Do children really like it? Do they understand it?
“After his first Holy Hour with Jesus, a young boy was asked by his mother if he was ready to leave. To her surprise he answered: ‘Can we stay a little longer, Mommy? I am not through talking to Jesus.’ “ -From Children of Hope on YouTube,https://www.youtube.com/watch?v=UHGF2qPvhn4
What should I do if we don’t like the silence?
Practice! Silence, stillness and mindfulness, is a crucial habit for the spiritual life. Practice at home, in your car, etc. Use a simple word like: “Jesus” or “Mary”, or “Jesus, I love you” to recollect your thoughts. Then, rest in silence.
How do I take care of my child and still get my own quiet time?
You may have to change your expectations. You will have many opportunities to Adore, if some of the Adoration times do not go the way you feel they should, accept this and know you will have many more chances – and that Jesus was glad you came. It is as important to introduce your child to love for God as it is to have that love yourself – the two go together for parents. Think about “listening to God together” – knowing that your togetherness in love for God may be as important as your own quiet time – and keep working to find your own time adoring God, trusting that God will help you find this time.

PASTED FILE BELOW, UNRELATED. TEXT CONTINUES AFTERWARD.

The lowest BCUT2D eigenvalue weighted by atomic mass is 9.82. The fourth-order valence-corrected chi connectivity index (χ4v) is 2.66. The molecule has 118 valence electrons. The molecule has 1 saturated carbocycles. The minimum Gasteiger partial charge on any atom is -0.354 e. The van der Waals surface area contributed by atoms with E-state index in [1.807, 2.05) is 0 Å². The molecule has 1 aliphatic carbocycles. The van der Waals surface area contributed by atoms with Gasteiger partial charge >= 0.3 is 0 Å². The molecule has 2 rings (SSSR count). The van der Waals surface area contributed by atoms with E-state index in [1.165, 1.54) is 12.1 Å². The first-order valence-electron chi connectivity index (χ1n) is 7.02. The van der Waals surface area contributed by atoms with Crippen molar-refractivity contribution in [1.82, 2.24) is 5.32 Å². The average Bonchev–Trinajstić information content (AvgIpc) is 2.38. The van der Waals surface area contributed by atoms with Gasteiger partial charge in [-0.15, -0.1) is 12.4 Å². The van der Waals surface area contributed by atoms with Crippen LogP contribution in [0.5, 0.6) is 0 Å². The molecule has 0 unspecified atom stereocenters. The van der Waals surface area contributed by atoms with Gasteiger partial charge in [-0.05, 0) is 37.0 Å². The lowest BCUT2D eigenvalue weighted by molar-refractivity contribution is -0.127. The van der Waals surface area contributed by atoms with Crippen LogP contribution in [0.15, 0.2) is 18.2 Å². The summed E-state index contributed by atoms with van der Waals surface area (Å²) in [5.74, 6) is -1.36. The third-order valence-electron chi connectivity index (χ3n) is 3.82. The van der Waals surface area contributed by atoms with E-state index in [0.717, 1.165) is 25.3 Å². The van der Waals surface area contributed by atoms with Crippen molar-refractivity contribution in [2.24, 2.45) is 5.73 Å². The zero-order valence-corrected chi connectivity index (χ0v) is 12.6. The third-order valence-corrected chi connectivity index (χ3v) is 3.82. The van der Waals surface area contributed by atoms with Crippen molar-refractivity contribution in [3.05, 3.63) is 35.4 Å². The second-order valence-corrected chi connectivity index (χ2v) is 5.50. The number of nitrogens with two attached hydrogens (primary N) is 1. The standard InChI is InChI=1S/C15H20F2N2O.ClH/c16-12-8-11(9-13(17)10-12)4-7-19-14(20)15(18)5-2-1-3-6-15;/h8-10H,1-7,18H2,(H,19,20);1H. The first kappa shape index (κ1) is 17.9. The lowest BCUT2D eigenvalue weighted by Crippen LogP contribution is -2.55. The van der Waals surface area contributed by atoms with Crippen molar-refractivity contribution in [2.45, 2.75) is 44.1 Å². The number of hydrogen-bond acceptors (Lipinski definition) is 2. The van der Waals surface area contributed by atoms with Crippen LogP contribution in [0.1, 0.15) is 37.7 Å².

What if my children enjoy it, but I don’t enjoy it or understand it?
This is a good question for you to answer for yourself!
How do I know/believe that Jesus is really present?
It is a matter of assent – wanting to believe. Pray an act of faith asking God to increase your faith.
Will a priest be present?
Priests will often lead the Adoration, but not all the time. Sometimes lay persons or deacons will lead the Adoration.
What can I bring ? Snacks for kids? Electronic devices?
No snacks except for nursing babies who may need milk. Electronic devices may be acceptable sometimes for rosary, reading scripture, etc, but the best use of this time is simply to spend the time loving God.